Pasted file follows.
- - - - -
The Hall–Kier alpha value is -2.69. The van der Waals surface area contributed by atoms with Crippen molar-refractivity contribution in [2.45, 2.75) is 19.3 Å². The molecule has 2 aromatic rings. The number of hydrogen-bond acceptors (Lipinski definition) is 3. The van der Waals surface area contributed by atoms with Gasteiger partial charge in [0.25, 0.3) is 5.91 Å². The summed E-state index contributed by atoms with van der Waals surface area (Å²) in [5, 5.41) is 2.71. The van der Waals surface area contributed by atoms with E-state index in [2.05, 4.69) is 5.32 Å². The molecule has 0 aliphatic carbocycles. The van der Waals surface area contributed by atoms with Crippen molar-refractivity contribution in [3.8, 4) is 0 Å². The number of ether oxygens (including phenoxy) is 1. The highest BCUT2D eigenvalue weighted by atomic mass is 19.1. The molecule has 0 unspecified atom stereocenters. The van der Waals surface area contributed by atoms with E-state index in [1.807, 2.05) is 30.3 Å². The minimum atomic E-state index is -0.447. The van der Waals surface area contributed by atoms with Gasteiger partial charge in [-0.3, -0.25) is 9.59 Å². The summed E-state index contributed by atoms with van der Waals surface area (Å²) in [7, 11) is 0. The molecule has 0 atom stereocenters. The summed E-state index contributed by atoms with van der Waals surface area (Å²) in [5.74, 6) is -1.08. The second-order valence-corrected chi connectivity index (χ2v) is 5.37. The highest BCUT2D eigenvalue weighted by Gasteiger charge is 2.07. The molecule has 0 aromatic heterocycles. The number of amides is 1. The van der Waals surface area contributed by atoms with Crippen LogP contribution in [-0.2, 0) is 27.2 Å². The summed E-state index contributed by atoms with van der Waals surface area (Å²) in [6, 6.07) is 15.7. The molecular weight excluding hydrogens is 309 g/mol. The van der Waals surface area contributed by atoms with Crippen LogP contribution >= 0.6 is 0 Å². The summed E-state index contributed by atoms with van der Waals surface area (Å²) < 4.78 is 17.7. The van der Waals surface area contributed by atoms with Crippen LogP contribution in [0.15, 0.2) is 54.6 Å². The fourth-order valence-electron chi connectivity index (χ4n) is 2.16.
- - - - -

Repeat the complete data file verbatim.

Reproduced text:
The Hall–Kier alpha value is -2.69. The van der Waals surface area contributed by atoms with Crippen molar-refractivity contribution in [2.45, 2.75) is 19.3 Å². The molecule has 2 aromatic rings. The number of hydrogen-bond acceptors (Lipinski definition) is 3. The van der Waals surface area contributed by atoms with Gasteiger partial charge in [0.25, 0.3) is 5.91 Å². The summed E-state index contributed by atoms with van der Waals surface area (Å²) in [5, 5.41) is 2.71. The van der Waals surface area contributed by atoms with E-state index in [2.05, 4.69) is 5.32 Å². The molecule has 0 aliphatic carbocycles. The van der Waals surface area contributed by atoms with Crippen molar-refractivity contribution in [3.8, 4) is 0 Å². The number of ether oxygens (including phenoxy) is 1. The highest BCUT2D eigenvalue weighted by atomic mass is 19.1. The molecule has 0 unspecified atom stereocenters. The van der Waals surface area contributed by atoms with E-state index in [1.807, 2.05) is 30.3 Å². The minimum atomic E-state index is -0.447. The van der Waals surface area contributed by atoms with Gasteiger partial charge in [-0.3, -0.25) is 9.59 Å². The summed E-state index contributed by atoms with van der Waals surface area (Å²) in [7, 11) is 0. The molecule has 0 atom stereocenters. The summed E-state index contributed by atoms with van der Waals surface area (Å²) in [5.74, 6) is -1.08. The second-order valence-corrected chi connectivity index (χ2v) is 5.37. The highest BCUT2D eigenvalue weighted by Gasteiger charge is 2.07. The molecule has 0 aromatic heterocycles. The number of amides is 1. The van der Waals surface area contributed by atoms with Crippen LogP contribution in [-0.2, 0) is 27.2 Å². The summed E-state index contributed by atoms with van der Waals surface area (Å²) in [6, 6.07) is 15.7. The molecular weight excluding hydrogens is 309 g/mol. The van der Waals surface area contributed by atoms with Crippen LogP contribution >= 0.6 is 0 Å². The summed E-state index contributed by atoms with van der Waals surface area (Å²) < 4.78 is 17.7. The van der Waals surface area contributed by atoms with Crippen LogP contribution in [0.15, 0.2) is 54.6 Å². The fourth-order valence-electron chi connectivity index (χ4n) is 2.16.